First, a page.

C.J. Sansom creates an unlikely hero in his character Matthew Shardlake. In Dissolution, the time is Tudor England, and Shardlake is a lawyer working in the service of Thomas Cromwell. He’s just two degrees from King Henry VIII. But he’s still just a lowly guy charged with finding out why one of Cromwell’s other lawyers died recently. 

The death happened at an abbey outside London, so Shardlake finds himself among monks and their servants. Solving the mystery is complicated by a variety of cold, hard realities. For example, at this point in time the King and Cromwell are forcing the end of the Catholic Church in England. On one side are the Reformers, who know that following the King means staying alive. And hiding in the shadows are the Papists, who still support the Church but know they must keep their beliefs quiet. This all means that every monk has double reason to keep secrets.

Historically, this is also a time of violence and deceit. And Sansom plays the tensions of the story line with everything you’d suspect. Shardlake never quite knows who to trust. Between the snowy November cold and the unfamiliar locations, he is entirely a fish out of water. Add to that a physical disability that makes him vulnerable, and you’ve got a unique detective. 

My conclusions

For whatever reason, this audiobook sat on my virtual shelf for years. Now I want to dive into more work from Sansom. Thankfully, there’s plenty available. I also think many of the themes from Tudor England have interesting parallels with today. And that makes the series more intriguing as well.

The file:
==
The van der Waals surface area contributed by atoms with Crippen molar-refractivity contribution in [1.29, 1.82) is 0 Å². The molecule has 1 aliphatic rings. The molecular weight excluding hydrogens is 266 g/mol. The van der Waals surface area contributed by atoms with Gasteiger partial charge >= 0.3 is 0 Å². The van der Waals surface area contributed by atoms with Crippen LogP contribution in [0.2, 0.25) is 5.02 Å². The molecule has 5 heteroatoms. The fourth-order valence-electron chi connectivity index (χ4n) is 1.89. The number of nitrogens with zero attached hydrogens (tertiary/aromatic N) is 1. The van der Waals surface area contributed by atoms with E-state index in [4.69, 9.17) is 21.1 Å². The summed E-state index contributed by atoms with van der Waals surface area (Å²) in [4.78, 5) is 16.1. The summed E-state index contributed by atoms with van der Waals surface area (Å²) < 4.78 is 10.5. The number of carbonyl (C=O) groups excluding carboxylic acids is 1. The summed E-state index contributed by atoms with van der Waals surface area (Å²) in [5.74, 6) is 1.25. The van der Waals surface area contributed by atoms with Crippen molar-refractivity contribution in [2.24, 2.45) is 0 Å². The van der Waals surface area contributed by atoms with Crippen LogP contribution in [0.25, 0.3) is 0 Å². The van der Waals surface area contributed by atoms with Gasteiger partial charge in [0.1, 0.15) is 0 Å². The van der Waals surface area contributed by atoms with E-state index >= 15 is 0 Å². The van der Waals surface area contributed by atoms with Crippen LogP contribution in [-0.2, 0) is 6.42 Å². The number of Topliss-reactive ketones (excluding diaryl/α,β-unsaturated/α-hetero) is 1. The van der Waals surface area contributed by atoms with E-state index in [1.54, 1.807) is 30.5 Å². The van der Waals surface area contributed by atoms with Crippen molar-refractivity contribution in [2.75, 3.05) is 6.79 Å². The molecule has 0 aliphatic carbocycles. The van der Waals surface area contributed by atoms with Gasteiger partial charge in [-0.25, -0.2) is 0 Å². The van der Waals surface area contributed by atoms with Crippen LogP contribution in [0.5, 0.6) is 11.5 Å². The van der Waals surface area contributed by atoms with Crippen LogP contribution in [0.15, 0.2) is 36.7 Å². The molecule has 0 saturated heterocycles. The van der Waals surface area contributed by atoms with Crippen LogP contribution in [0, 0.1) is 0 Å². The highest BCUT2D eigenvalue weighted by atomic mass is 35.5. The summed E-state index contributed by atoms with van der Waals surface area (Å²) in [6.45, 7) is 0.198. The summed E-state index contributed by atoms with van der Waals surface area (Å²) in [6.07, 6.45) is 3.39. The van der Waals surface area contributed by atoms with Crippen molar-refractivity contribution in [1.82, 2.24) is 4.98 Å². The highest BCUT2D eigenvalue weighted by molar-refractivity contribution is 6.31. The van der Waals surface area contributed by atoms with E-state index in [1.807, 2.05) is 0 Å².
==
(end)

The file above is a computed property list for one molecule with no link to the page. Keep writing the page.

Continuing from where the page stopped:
First, the country was deeply divided over this religious and political issue. Second, everyone feared continued violence and some people encountered it regularly. Third, a plague of some kind was always around the corner and people distrusted the day’s shaky “medical science.” 

Thankfully though, we don’t live in stone buildings with only fireplaces for heat. Or ride horses while wrapped in cloth (fur if we’re lucky) to travel from place to place. And really, 21st-century medicine is an improvement.

I liked Shardlake and his logical deductive process. Yet, Sansom gives him vulnerability and emotion that rounds out the character. The balance between the two means he’s relatable, despite the centuries of time between us. The supporting characters were strongly defined, intriguing, and necessarily deceptive. No one is quite what they seem.

Sansom also draws on the story of Anne Boleyn and her truncated reign (and neck, for that matter). For me, this connected to the historical fiction of Philippa Gregory. The story plays on the sides of what I already know, and also adds layers and this new character. Which all make for good reading!

I recommend this book if you like historical fiction with a strong helping of mystery. Be warned, parts of it are gruesome. For book pairing, I recommend The Other Queen by Gregory because it dives more deeply into the political divides of the time.